Fig. 2. Young’s modulus depends on stage, not architecture. (A) Transverse sections of stage 14 and stage 21 dorsal tissues stained for F-actin (phallacidin). Note the large-scale tissue architecture change between stages. A, anterior; D, dorsal; Ec, ectoderm; En, endoderm; Ep, prospective epidermis; M, mesoderm; Ne, neural ectoderm; No, notochord; P, posterior; V, ventral. The flat neural plate (Ec; stage 14) bends, folds and internalizes to form the neural tube (Ne). (B) Cell shapes in PSM tissues in dorsal isolates mosaically injected with the F-actin reporter Lifeact-eGFP. By stage 21, mesoderm cells lengthen dorso-ventrally (as revealed by the transverse aspect ratio), reflecting tissue-level mesoderm thickening (***P<0.001; Mann–Whitney U test; n=cells, explants). Arrowheads indicate filopodia-like protrusions from the lateral surface of the cells. Schematics depict the morphological changes in cell shape in the PSM during neurulation. (C) Schematic of tissue architecture disruption. Tissues were isolated at neurula stage, dissociated, and re-aggregated into ‘scrambled’ tissues. Mechanical properties and extracellular matrix organization within scrambled tissues were compared with native tissues. The re-aggregation process is detailed in the inset beneath the summary schematics. Dissociated cells were loaded into custom-made chambers and centrifuged to generate single ∼0.8×1 mm elliptical sheets of tissue that were dissected into regular dorsal isolate-shaped blocks. (D) Fibronectin and β-catenin staining reveal loss of bulk architecture, stereotypic fibronectin organization and cell shape in scrambled tissues. (E) Cross-explant mixing occurs within ECM encapsulated clusters as seen in scrambled tissues made from half rhodamine dextran (red)-injected embryos and half FITC-dextran (green)-injected embryos. (F) En face z-slices of dorsal isolate and scrambled tissues stained for the somite marker 12/101 and F-actin (phallacidin). Dashed white lines indicate optical sections at three points along the dorsal axis from anterior (a) to posterior (c). Cells within aged scrambled tissues (to the equivalent of stage 18) express 12/101, indicating differentiation to somitic tissue. (G) En face z-slices of dorsal isolate and scrambled tissues stained for F-actin, laminin and fibrillin. Insets reveal high levels of fibrillin between notochord cells (yellow arrow). Aged scrambled tissues (to the equivalent of stage 18) reveal de novo synthesis of laminin and fibrillin. (H) Scrambled tissues (hashed bars) have the same Young’s modulus as native control tissues (unhashed bars) in early and late neurula tissues (stage 14: 27.9 Pa versus 33.8 Pa; twoway ANOVA, P=0.371; stage 21: 85.5 Pa versus 85.1 Pa; two-way ANOVA, P=0.971). Each cluster represents one experiment and n value (beneath the bars) represents number of explants tested per group. Error bars represent s.d. Xenopus stage schematics adapted from Nieuwkoop and Faber (1967). n.s., not significant. Scale bars: 100 μm.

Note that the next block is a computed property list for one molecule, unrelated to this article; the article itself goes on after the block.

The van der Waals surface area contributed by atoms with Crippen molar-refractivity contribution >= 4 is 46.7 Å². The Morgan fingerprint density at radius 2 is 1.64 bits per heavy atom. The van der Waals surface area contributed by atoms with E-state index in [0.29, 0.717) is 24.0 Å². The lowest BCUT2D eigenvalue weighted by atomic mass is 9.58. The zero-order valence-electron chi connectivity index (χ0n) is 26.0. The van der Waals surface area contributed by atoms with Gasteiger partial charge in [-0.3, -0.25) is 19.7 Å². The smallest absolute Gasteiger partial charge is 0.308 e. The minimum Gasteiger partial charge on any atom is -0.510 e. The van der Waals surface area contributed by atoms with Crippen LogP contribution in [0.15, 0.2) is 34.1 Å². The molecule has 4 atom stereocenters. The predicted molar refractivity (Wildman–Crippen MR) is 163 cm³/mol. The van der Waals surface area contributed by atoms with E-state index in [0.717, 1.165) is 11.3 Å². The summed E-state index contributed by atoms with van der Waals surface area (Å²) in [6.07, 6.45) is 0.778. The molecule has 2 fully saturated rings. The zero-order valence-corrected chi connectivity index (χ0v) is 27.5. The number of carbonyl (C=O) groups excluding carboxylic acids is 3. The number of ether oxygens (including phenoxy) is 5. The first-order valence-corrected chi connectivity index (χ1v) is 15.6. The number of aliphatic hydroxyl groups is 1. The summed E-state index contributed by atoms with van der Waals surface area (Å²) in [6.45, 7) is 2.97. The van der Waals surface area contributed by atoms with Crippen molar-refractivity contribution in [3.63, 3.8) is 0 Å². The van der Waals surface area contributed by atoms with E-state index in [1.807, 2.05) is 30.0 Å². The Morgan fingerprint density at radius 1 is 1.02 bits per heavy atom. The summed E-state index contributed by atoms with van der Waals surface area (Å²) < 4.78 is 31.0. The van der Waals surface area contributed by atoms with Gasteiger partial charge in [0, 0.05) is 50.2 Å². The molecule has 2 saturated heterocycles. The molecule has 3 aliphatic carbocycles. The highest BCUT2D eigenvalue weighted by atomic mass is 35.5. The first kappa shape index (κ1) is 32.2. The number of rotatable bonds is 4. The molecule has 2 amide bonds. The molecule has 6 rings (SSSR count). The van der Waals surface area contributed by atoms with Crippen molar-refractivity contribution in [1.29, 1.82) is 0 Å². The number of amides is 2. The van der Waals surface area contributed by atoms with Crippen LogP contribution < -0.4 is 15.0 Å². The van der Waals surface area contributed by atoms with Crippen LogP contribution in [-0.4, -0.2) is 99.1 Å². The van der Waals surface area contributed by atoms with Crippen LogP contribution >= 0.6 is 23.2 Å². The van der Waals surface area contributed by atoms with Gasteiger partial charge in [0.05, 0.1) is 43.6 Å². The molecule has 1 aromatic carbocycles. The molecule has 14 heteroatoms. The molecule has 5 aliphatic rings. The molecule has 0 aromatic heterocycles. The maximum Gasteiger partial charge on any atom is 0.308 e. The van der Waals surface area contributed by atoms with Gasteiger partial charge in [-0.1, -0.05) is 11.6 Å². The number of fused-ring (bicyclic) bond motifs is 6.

Fig. 3. Testing predictions of the cellular solids model: cell size correlates with stiffness. (A) To generate large cells in tissue explants, we arrested the cell cycle using a combination of cell cycle inhibitors, hydroxyurea and aphidicolin (HUA). Tissues were microsurgically isolated at stage 14 and mechanically tested. (B-E′) Representative images of control (B-E) and HUA-treated (B′-E′) tissues stained for nuclei (Yo-Pro-1), fibronectin (4H2) and F-actin (phallacidin). (F,G) Tissues treated with HUA show reduced nuclei/volume (***P=0.01; Mann–Whitney U test; F) and a 25% decrease in Young’s modulus (two-way ANOVA, P=0.04; G). Dashed red line indicates CSM prediction. (H) To generate small cells in tissue explants, we induced a cell division in the PSM by inhibiting a developmentally regulated cell cycle inhibitor, Wee2, using anti-sense morpholino knockdown. Tissues were microsurgically isolated at stage 18 and mechanically tested. (I) Depletion of Wee2 in whole embryos compared with control morpholino (CMO). Note reduced convergence of neural folds at stage 18 and shortened axis at stage 24. (J) Increased nuclear density within Wee2-depleted mesoderm tissue (morpholino co-injected with rhodamine dextran; n=8; **P<0.002, Student’s t-test). (K) Transverse sections of stage 18 unilaterally Wee2-depleted tissues stained for nuclei (DAPI) and fibronectin (Fn1). Note increased nuclear density within Wee2-depleted tissues. (L) Normalized F-actin is unperturbed in Wee2-depleted tissues compared with control morpholino. (M) Transverse sections of stage 18 unilaterally Wee2-depleted tissues stained for F-actin (phallacidin). (N) Tissues depleted of Wee2 show 12% increase in Young’s modulus (two-way ANOVA, P=0.038). Young’s modulus is normalized to control morpholino (CMO)-injected tissues. Dashed red line indicates CSM prediction. Each cluster represents one experiment and n value (beneath the bars in F,G,N) represents number of explants tested per group. Error bars represent s.d. Xenopus stage schematics adapted from Nieuwkoop and Faber (1967). n.s., not significant. Scale bars: 100 μm.

 

 

Adapted with permission from The Company of Biologists on behalf of Development: Shawky et al. (2018). Multiscale analysis of architecture, cell size and the cell cortex reveals cortical F-actin density and composition are major contributors to mechanical properties during convergent extension. Development 2018 145: dev161281 doi: 10.1242/dev.161281 Published 5 October 2018. Copyright (2018).

Last Updated: 2018-11-19